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The definition of "controlling diabetes"


As described in the book “Sugar Surfing”, control of one’s diabetes always exists “in the moment”. This means that “control” is truly a DYNAMIC process. There is no ‘reservoir’ of diabetes control dispensed by a doctor. What we define as ‘control’ is the ongoing result of numerous choices made by the individual over time.

At one point in my professional life as an endocrinologist I believed that a doctor could really ‘control’ another person’s diabetes. This was an incorrect assumption. There is no way a doctor can truly “control” anyone else’s diabetes. Why? Because a doctor can’t never make another person’s choices.

If we define diabetes control based on the trending of one’s blood glucose levels, then the range in which our sugars exist ultimately defines our “control”. Therefore, aiming to keep one’s blood sugar trend line (using a CGM device) in a near-normal range is a daily objective.

It’s an inescapable truth that diabetes control truly exists in the moment. This forms the conceptual basis of Sugar Surfing™. Many of you reading this post have embraced this idea, or were already subscribed to this concept beforehand.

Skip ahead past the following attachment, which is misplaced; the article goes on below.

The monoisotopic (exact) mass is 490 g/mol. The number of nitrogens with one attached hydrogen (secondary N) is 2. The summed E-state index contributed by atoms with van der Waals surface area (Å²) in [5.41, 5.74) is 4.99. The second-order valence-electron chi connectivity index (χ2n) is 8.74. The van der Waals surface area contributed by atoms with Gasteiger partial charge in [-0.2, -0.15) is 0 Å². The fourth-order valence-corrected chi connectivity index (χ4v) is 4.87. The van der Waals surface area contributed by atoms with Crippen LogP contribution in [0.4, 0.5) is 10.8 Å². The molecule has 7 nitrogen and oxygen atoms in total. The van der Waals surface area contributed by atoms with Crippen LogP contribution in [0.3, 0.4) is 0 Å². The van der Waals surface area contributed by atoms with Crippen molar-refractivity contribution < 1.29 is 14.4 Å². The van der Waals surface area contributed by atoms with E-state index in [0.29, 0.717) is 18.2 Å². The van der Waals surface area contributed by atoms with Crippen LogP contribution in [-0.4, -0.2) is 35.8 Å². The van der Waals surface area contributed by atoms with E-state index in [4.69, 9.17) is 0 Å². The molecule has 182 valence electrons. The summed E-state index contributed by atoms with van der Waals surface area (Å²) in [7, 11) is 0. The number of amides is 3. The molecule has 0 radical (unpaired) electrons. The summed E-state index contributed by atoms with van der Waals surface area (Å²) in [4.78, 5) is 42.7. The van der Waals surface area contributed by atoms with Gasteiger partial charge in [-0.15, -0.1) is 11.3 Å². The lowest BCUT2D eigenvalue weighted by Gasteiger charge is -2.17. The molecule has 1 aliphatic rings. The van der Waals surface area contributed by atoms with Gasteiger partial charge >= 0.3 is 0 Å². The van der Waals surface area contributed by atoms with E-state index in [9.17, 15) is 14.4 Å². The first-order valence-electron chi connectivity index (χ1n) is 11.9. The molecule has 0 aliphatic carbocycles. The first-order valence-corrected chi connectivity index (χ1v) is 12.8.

One’s state of blood sugar control is always the result of recent actions and omissions. These include actions such as the last basal insulin injection or the basal rate delivery of an insulin pump, food consumed, stress experienced or physical activity. The effect of snacks, meals or stress which might raise blood sugar levels is constantly offset by the effect of rapid-acting insulin doses (boluses)and physical activity. The actual insulin dose amount, or even its timing, also plays a role. And don’t forget the ever-present companion we call ‘stress’. It can influence blood sugar levels in either direction.

Type 1 diabetes self-control exists in a ‘time window’ which extends slightly backwards and forwards from the present. A person’s blood sugar control extends slightly backwards to the point in time when the last basal insulin dose was injected (or 2-3 hours of a basal insulin infusion through an insulin pump) plus the sum of the all self-care choices which ensued afterwards.

When looking forward in time, diabetes control extends from the most recent decisions and choices made based on an ongoing self-review and analysis of BG trends or values (collected by a meter or CGM device). Control is influenced by any actions or omissions in self-care which ensue. However, this effect only extends a few hours ahead.

Why is this important? Depending on how you define diabetes control, it’s actions and omissions made “in the moment” which shape and propel one’s blood sugar levels. The empowered Sugar Surfer understands and embraces this truth.

This is an immutable concept in my opinion. Choose how (and if) you wish to embrace it.

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